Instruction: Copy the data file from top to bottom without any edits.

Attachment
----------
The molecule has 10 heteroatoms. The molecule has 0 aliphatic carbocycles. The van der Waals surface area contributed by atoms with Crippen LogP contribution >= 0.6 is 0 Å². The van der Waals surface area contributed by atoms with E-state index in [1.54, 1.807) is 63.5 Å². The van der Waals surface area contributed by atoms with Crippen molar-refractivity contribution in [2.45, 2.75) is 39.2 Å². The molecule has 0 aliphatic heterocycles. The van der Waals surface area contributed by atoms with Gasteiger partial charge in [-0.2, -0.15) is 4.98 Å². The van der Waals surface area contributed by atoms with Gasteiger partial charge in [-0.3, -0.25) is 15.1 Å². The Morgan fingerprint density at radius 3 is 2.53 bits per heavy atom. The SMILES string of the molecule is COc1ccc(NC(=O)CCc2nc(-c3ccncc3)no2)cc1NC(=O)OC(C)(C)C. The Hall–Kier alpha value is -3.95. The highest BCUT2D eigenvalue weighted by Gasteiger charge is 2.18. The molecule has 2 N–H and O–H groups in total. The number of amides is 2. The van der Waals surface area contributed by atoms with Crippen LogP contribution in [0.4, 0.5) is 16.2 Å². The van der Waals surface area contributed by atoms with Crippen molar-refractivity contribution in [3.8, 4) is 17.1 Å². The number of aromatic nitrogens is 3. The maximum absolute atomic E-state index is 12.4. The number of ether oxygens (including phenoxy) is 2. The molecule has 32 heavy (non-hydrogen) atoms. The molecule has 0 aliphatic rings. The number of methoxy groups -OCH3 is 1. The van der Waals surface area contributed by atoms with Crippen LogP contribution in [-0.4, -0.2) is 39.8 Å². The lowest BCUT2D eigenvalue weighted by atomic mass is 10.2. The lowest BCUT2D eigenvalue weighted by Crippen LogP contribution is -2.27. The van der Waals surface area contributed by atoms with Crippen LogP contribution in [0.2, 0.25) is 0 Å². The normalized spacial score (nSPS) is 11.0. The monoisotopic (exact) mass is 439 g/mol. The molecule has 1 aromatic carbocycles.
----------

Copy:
The molecule has 10 heteroatoms. The molecule has 0 aliphatic carbocycles. The van der Waals surface area contributed by atoms with Crippen LogP contribution >= 0.6 is 0 Å². The van der Waals surface area contributed by atoms with E-state index in [1.54, 1.807) is 63.5 Å². The van der Waals surface area contributed by atoms with Crippen molar-refractivity contribution in [2.45, 2.75) is 39.2 Å². The molecule has 0 aliphatic heterocycles. The van der Waals surface area contributed by atoms with Gasteiger partial charge in [-0.2, -0.15) is 4.98 Å². The van der Waals surface area contributed by atoms with Gasteiger partial charge in [-0.3, -0.25) is 15.1 Å². The Morgan fingerprint density at radius 3 is 2.53 bits per heavy atom. The SMILES string of the molecule is COc1ccc(NC(=O)CCc2nc(-c3ccncc3)no2)cc1NC(=O)OC(C)(C)C. The Hall–Kier alpha value is -3.95. The highest BCUT2D eigenvalue weighted by Gasteiger charge is 2.18. The molecule has 2 N–H and O–H groups in total. The number of amides is 2. The van der Waals surface area contributed by atoms with Crippen LogP contribution in [0.4, 0.5) is 16.2 Å². The van der Waals surface area contributed by atoms with Crippen molar-refractivity contribution in [3.8, 4) is 17.1 Å². The number of aromatic nitrogens is 3. The maximum absolute atomic E-state index is 12.4. The number of ether oxygens (including phenoxy) is 2. The molecule has 32 heavy (non-hydrogen) atoms. The molecule has 0 aliphatic rings. The number of methoxy groups -OCH3 is 1. The van der Waals surface area contributed by atoms with Crippen LogP contribution in [-0.4, -0.2) is 39.8 Å². The lowest BCUT2D eigenvalue weighted by atomic mass is 10.2. The lowest BCUT2D eigenvalue weighted by Crippen LogP contribution is -2.27. The van der Waals surface area contributed by atoms with Crippen LogP contribution in [0.2, 0.25) is 0 Å². The normalized spacial score (nSPS) is 11.0. The monoisotopic (exact) mass is 439 g/mol. The molecule has 1 aromatic carbocycles.